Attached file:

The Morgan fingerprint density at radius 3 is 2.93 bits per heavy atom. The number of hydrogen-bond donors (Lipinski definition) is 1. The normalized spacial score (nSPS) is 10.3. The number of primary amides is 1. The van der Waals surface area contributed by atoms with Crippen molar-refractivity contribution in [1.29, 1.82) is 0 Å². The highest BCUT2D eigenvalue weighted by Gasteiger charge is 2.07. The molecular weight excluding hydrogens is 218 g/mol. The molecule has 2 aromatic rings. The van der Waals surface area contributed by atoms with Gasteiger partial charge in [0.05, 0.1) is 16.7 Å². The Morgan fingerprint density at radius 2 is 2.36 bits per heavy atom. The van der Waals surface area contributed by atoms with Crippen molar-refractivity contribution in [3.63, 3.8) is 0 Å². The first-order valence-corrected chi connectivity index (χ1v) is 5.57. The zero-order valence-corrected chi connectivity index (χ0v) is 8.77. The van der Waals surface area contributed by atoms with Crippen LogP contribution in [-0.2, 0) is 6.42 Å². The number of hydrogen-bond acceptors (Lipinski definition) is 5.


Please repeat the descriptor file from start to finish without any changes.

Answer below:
The Morgan fingerprint density at radius 3 is 2.93 bits per heavy atom. The number of hydrogen-bond donors (Lipinski definition) is 1. The normalized spacial score (nSPS) is 10.3. The number of primary amides is 1. The van der Waals surface area contributed by atoms with Crippen molar-refractivity contribution in [1.29, 1.82) is 0 Å². The highest BCUT2D eigenvalue weighted by Gasteiger charge is 2.07. The molecular weight excluding hydrogens is 218 g/mol. The molecule has 2 aromatic rings. The van der Waals surface area contributed by atoms with Gasteiger partial charge in [0.05, 0.1) is 16.7 Å². The Morgan fingerprint density at radius 2 is 2.36 bits per heavy atom. The van der Waals surface area contributed by atoms with Crippen molar-refractivity contribution in [3.63, 3.8) is 0 Å². The first-order valence-corrected chi connectivity index (χ1v) is 5.57. The zero-order valence-corrected chi connectivity index (χ0v) is 8.77. The van der Waals surface area contributed by atoms with Crippen LogP contribution in [-0.2, 0) is 6.42 Å². The number of hydrogen-bond acceptors (Lipinski definition) is 5.